TPM News

The Federal Election Commission gets it -- Stephen Colbert is punking them. But the FEC treated the Comedy Central host's request for an advisory opinion like anyone else, and on Thursday granted him the ability to form a "super PAC."

Their ruling allows his parent company Viacom to pay for most of their "coverage" of Colbert Super PAC's activities under a press exemption without having to disclose such expenditures as in-kind donations.

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Massachusetts state Rep. John Binienda (D) apologized Thursday for comparing a proposal to make lobbyists wear badges when talking to lawmakers to Adolf Hitler's forced tattooing of Jews during the Holocaust.

"Yesterday, I made an inappropriate analogy regarding a proposed change to the House Rules," he said in a statement. "No comparison can be made between the Nazi regime and a rules proposal made by members in good faith. I apologize to the sponsors as well as the people of Massachusetts for my words and look forward to working with the sponsors on these proposals."

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Washington's perennial saga of escalating gimmickry continues Tuesday as Senate Minority Leader Mitch McConnell (R-KY) pulls the ol' "same-day invite the President to the Capitol" trick.

Shortly after Senate Majority Leader Harry Reid (D-NV) canceled next week's Independence Day recess -- a bit of Kabuki in its own right -- McConnell took the Senate floor to set himself up with an opportunity to criticize President Obama for rejecting an invitation to have some real talk about the debt limit in order to attend a political fundraiser.

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Mitt Romney's campaign is up with a new web video about Allentown Metal Works, a Pennsylvania factory that closed up shop after President Obama visited it in 2009 to tout his economic agenda.

Romney has focused like a laser on the country's high unemployment in recent months, making the heavily disputed claim that the White House's policies made the recession even worse. He's scheduled to speak in Allentown today.

Video after the jump:

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Time magazine's Mark Halperin has been suspended indefinitely from his role as an analyst for MSNBC, after he called President Obama a "dick" on Morning Joe for his confrontational performance vis-a-vis Congressional Republicans at Wednesday's press conference:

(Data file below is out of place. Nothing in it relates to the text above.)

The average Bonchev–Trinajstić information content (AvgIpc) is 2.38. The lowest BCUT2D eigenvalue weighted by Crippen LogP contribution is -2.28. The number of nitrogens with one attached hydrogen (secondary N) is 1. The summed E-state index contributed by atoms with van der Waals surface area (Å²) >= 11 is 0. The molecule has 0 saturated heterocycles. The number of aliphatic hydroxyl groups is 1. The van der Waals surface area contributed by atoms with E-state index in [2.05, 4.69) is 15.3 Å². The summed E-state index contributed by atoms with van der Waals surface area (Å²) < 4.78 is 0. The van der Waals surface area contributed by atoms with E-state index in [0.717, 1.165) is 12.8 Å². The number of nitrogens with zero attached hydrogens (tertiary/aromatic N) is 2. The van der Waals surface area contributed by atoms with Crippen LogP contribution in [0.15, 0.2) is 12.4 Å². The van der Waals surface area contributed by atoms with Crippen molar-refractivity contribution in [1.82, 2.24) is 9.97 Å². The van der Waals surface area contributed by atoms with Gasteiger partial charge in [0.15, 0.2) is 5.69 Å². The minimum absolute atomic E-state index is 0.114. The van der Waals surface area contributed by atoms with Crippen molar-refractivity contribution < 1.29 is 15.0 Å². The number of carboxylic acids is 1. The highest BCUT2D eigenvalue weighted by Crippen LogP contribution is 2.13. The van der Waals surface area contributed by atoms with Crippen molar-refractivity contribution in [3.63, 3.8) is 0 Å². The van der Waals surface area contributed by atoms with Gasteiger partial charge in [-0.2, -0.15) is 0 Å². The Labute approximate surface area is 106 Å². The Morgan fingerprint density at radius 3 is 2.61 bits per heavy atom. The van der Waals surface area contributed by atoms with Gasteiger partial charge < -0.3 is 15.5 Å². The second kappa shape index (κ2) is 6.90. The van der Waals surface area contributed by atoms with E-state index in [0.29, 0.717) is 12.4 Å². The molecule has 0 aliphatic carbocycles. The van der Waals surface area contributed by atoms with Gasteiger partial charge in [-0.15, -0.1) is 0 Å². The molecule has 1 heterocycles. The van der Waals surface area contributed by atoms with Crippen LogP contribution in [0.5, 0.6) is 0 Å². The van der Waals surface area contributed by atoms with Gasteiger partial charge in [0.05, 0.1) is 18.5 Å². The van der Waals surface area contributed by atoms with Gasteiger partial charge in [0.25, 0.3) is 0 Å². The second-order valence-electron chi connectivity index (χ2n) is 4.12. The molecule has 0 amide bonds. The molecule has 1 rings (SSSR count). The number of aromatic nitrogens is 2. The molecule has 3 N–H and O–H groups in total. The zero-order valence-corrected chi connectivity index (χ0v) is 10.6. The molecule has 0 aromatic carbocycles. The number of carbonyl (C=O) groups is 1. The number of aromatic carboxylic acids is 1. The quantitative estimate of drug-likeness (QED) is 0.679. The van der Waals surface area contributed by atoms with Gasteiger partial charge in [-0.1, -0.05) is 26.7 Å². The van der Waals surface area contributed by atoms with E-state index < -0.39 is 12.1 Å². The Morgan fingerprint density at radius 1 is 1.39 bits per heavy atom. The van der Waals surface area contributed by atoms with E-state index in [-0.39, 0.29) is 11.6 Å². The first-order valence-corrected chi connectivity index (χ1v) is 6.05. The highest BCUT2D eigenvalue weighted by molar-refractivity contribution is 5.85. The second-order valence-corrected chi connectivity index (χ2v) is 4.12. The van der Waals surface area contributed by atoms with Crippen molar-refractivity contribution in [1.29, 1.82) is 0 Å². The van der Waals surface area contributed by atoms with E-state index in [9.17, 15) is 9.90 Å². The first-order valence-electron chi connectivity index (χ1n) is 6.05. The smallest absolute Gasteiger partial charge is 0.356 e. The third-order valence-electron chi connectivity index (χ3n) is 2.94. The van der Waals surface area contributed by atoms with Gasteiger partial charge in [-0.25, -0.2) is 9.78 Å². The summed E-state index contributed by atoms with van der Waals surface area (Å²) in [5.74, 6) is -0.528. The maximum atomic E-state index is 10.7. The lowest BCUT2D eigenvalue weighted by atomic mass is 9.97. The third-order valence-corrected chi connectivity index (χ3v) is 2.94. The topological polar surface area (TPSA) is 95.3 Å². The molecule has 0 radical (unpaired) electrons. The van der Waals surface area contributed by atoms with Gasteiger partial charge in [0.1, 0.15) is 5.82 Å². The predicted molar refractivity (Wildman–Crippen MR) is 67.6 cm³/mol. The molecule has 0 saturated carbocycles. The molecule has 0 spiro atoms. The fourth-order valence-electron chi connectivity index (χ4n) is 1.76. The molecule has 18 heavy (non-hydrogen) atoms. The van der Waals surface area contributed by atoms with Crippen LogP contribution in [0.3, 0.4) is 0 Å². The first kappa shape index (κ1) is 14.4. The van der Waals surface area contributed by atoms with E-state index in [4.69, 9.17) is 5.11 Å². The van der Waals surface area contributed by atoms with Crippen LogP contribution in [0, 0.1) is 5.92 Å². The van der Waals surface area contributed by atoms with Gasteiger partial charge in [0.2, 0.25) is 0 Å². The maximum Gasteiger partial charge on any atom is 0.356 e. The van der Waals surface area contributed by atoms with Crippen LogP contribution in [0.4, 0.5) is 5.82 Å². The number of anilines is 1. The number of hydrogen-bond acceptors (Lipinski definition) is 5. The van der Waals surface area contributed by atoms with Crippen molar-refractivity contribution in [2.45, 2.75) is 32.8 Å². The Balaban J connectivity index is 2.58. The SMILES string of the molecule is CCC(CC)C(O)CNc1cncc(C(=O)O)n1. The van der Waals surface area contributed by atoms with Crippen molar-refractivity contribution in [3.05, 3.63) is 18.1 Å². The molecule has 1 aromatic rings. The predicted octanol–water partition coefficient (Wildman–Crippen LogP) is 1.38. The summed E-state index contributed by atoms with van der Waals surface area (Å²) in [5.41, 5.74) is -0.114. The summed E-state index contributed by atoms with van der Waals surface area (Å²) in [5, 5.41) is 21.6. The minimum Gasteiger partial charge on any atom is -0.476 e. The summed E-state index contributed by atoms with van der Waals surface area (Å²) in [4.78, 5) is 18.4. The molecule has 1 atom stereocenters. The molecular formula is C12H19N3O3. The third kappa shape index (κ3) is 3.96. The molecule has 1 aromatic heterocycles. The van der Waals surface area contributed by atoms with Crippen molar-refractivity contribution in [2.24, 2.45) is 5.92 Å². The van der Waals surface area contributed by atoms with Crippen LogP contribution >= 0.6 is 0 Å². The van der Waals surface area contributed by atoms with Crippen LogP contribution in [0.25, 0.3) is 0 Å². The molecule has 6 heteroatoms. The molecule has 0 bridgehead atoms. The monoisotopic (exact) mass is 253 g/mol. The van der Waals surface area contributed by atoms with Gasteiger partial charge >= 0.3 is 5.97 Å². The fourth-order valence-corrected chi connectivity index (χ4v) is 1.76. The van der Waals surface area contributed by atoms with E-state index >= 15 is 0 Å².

MSNBC issued a statement containing comments from both the channel and from Halperin:

Statement from MSNBC:

Mark Halperin's comments this morning were completely inappropriate and unacceptable. We apologize to the President, The White House and all of our viewers. We strive for a high level of discourse and comments like these have no place on our air. Therefore, Mark will be suspended indefinitely from his role as an analyst.

Statement from Mark Halperin:

I completely agree with everything in MSNBC's statement about my remark. I believe that the step they are taking in response is totally appropriate. Again, I want to offer a heartfelt and profound apology to the President, to my MSNBC colleagues, and to the viewers. My remark was unacceptable, and I deeply regret it.

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One of America's foremost climate change skeptics, Sen. James Inhofe (R-OK) says Al Gore (one of the nation's foremost climate change believers) is right in saying that President Obama has backed off when it comes to selling climate change to the electorate.

Inhofe says climate skeptics like him are partially responsible for the change. And he also warns that the shift is only skin-deep.

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An emergency hearing Wednesday determined Jared Lee Loughner will continue to be be given psychotropic medication against his will. Reuters reports that a court filing urged the motion due to behavior that was "either intended or reasonably likely to cause physical harm to another," which included spitting on his attorney and throwing chairs at the prison psychologist.

The alleged Tucson shooter is on trial for killing 6 people and wounding 14 others, including Rep. Gabriel Giffords (D-AZ), who made her first public appearance since the January shooting at a NASA space center in Houston on Monday.

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Quarterly fundraising totals are due today and Mitt Romney is the first to put out some confirmed numbers: $15 to $20 million, according to a campaign source.

The quarterly cash gives him a total of between $25 and $35 million raised overall. While Romney's haul is expected to easily outpace the rest of the field, the numbers fall short of the huge figures some fundraisers had touted to the press in recent months and are roughly in line with his quarterly performance in 2008, when he was less established as a frontrunner. In March, one fundraiser raised the bar as high as $50 million by the early summer filing deadline in an interview with the WSJ. Expectations were further boosted after he raised over $10 million at one Vegas event.

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